So what should a 21st century education in history be?
Let me start by explaining how my recent inquiry has been motivated by three things. First, I’ve noticed over the last couple years that I rarely pull a History Primary Source Reader off the shelf for my students. Instead, I find excellent sources online. I just can’t find a Reader that gives my students all the relevant primary sources the World Wide Web can. Second, my department is engaged in a curriculum review process this year that has taken us to some very fundamental questions, like: should we attempt to cover the whole history of all human time between 7th and 11th grade (when our required courses end)? should we be focused on “coverage” or on “meaning-making”? what should students know and be able to do upon graduation? is it more important they know a lot of historical facts or that they can think like historians?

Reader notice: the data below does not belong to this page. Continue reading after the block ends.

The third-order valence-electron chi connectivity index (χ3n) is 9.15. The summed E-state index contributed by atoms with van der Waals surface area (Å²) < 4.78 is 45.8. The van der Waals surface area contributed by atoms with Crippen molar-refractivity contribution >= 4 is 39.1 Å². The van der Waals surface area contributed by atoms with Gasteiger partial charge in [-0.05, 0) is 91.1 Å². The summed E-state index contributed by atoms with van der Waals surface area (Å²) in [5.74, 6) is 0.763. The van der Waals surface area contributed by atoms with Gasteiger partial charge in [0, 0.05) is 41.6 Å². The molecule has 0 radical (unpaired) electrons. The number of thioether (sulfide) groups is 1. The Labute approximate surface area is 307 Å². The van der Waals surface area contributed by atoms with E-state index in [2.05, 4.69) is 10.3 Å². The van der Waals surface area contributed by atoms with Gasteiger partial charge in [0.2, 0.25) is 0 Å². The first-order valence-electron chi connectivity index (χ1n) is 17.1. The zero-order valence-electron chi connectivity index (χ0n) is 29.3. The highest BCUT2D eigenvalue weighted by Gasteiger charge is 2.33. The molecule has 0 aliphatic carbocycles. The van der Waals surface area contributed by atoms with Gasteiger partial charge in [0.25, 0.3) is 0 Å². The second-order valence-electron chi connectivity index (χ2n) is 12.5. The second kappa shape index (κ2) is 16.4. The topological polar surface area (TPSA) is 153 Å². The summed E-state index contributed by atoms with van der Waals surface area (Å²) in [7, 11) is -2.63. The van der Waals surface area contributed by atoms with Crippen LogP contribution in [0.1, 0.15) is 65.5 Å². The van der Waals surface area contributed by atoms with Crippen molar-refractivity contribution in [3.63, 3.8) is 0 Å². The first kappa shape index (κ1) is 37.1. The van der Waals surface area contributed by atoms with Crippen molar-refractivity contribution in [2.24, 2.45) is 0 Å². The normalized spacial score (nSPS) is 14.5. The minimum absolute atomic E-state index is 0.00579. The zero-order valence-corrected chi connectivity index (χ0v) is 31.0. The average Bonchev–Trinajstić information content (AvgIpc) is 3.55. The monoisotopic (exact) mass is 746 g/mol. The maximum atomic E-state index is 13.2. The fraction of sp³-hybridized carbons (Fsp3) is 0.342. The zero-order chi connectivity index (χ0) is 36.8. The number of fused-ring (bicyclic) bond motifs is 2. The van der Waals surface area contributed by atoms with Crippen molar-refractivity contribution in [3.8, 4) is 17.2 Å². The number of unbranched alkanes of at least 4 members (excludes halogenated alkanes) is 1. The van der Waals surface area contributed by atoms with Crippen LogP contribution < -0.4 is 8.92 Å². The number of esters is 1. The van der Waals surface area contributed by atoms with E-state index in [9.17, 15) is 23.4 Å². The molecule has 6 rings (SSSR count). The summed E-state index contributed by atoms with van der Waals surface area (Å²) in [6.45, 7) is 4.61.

And thirdly, a couple week ago I ran across this excellent TEDx talk by Diana Laufenberg. She is a Social Studies teacher at the Science Leadership Academy in Philadelphia, PA, where the curriculum is inquiry-driven, project-based, and focused on 21st-century learning. Though her talk is ostensibly about learning from mistakes, I think she’s making an important point about history education. She begins by stating the obvious, but what most history education standards don’t yet acknowledge – students don’t need to come to school to find historical information: